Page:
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In MACRA Final Rule, Health IT’s Role Looms Large

October 18, 2016
by Rajiv Leventhal
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Federal leaders have made it clear: HIT leaders will need to get their tech systems ready for prime time

With the release of the Medicare Access and CHIP Reauthorization Act of 2015 (MACRA) final rule last week, healthcare leaders quickly turned to look at the regulation’s many provisions that directly relate to the use of certified electronic health record (EHR) technology and more broadly, health information technology.

Indeed, MACRA’s Quality Payment Program, which includes two tracks for eligible Medicare clinicians—the MIPS (Merit-Based Incentive Payment System) path, and the advanced alternative payment models (APMs) path— requires the use of certified EHR technology to exchange information across providers and with patients to support improved care delivery, including patient engagement and care coordination, federal officials noted in a fact sheet with the release of the Final  rule last week. The idea is that the better providers are able to utilize and leverage health IT, the more likely Medicare’s value-based transformation for hundreds of thousands of physicians and other eligible clinicians will be successful.

In a call with health IT press on Oct. 14, Centers for Medicare & Medicaid Services (CMS) Acting Administrator Andy Slavitt said, “If the HITECH Act allowed big EHR companies to form and grow, MACRA is the next shift and arguably a much richer opportunity, where customer needs begin to takeover.”

On the MIPS front, the track that most participants will initially partake in early on in the program, doctors will be scored on Quality; Advancing Care Information; Clinical Practice Improvement Activities; and Cost (which begins in 2018).

When the proposed MACRA rule was released in April, much of the conversation centered on the Advancing Care Information (ACI) category, which effectively replaces Meaningful Use for Medicare physicians. The objectives of the ACI performance category of MIPS emphasize measures that support clinical effectiveness, information security and patient safety, patient engagement, and health information exchange, and computerized provider order entry (CPOE). The final rule does not require reporting on the clinical decision support and the measures. Additionally, the final rule reduces the number of measures clinicians must report to five measures that are focused on interoperability; this is reduced from 18 measures in Stage 3 of Meaningful Use and from 11 measures in the MACRA proposed rule.

On the call with HIT press, Slavitt said, “Many of you have heard me call out CMS for losing the hearts and minds of physicians. As we met with doctors around the country, we learned about how technology doesn’t support physicians,” noting that CMS reduced the number of ACI required measures from 11 to 5, and adding that the final rule offers flexibility so physicians can pick the quality measures to report on that are right for their practice.

Vindell Washington, M.D., National Coordinator for Health IT, added during the call, “Our collective goal is a simpler approach to technology that [will help] providers get better outcomes for patients. Health IT is foundational to providing quality care,” he said. Washington said it’s not just about implementing the health IT, but “unlocking the data within and putting it into work.” He added, “The health IT elements [of the final rule] are laser focused on making information sharing easier. We focused specifically on what will advance the broader view for the future in which electronic health information flows through the system wherever and whenever needed.”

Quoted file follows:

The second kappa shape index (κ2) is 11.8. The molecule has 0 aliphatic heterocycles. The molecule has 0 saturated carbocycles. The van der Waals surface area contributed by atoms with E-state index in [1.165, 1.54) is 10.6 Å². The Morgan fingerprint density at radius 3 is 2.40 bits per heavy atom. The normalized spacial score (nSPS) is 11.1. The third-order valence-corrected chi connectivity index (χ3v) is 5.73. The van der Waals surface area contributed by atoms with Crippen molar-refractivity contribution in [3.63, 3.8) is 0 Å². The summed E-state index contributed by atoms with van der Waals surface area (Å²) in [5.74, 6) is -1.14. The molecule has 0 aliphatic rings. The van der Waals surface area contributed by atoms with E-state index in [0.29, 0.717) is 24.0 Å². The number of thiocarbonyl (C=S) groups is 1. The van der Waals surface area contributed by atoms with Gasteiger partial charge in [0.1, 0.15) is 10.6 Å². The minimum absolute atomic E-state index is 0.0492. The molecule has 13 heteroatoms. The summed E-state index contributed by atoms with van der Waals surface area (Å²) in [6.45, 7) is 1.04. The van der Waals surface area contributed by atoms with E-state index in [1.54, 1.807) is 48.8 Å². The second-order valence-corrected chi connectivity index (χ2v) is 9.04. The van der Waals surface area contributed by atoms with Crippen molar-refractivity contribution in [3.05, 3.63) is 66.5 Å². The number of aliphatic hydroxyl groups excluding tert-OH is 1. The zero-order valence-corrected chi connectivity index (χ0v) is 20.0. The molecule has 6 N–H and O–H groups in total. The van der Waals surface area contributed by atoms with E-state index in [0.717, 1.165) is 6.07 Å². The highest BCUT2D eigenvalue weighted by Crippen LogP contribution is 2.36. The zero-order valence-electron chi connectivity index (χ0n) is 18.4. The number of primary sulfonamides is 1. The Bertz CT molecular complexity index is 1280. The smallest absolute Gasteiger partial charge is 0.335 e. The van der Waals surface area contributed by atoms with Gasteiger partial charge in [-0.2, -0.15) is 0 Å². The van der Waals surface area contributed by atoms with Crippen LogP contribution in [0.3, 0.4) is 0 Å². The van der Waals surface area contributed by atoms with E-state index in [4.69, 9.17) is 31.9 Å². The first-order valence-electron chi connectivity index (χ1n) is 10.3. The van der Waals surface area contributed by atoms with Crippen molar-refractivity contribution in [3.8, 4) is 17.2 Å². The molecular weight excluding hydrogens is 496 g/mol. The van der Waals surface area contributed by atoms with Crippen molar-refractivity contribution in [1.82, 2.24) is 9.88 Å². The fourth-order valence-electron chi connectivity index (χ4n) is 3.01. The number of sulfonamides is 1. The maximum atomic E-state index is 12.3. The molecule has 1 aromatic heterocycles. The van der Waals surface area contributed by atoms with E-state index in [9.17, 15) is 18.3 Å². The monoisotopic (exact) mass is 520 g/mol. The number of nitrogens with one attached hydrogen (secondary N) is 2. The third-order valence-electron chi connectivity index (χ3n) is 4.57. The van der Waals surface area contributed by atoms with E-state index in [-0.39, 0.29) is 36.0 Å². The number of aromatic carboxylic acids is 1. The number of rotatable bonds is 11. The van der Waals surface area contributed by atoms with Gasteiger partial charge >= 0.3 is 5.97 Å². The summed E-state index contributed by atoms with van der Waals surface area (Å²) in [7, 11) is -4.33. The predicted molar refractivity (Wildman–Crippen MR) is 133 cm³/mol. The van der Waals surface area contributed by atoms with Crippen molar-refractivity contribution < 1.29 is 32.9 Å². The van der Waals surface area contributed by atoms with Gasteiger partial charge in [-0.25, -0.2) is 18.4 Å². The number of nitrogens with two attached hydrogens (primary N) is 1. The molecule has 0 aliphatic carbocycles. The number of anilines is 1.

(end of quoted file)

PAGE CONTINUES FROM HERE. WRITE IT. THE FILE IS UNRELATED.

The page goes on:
Plenty of HIT Implications

Drilling down, MACRA participants will need their IT infrastructure to be ready for the big leagues. Tom Lee, Ph.D., founder of SA Ignite, a Chicago-based vendor firm whose software platform is focused on reimbursement analytics, says it is important to keep in mind that every MIPS point matters financially. “If you look at the financial and scoring rules in depth, you find that every incremental MIPS point translates into more dollars starting with next year. So having more efficient IT systems to give you a very tight and quick performance improvement feedback loop—in terms of capturing data, looking at where your performance is, and then quickly remediating and monitoring your score on a more frequent basis, which also relies on IT—will be absolutely critical to doing well in this program, he says. “You are still being rated against national benchmarks, and the people who are scoring higher will get more dollars,” Lee says.

One of the existing quality reporting programs that MACRA streamlines into the Quality Payment Program is PQRS (Physician Quality Reporting System), which is now labeled the “Quality” category under MIPS. Lee gives an example of one particular PQRS method—called the measure group method—that was used primarily by specialists and small providers and didn’t require a lot of IT. “You could basically get away with reporting on 20 patients,” Lee explains. But under the Final  rule, the ‘measures group’ is being completely eliminated, so other quality reporting approaches will be required, which takes a higher IT requirement than simply reporting on 20 patients,” he says.


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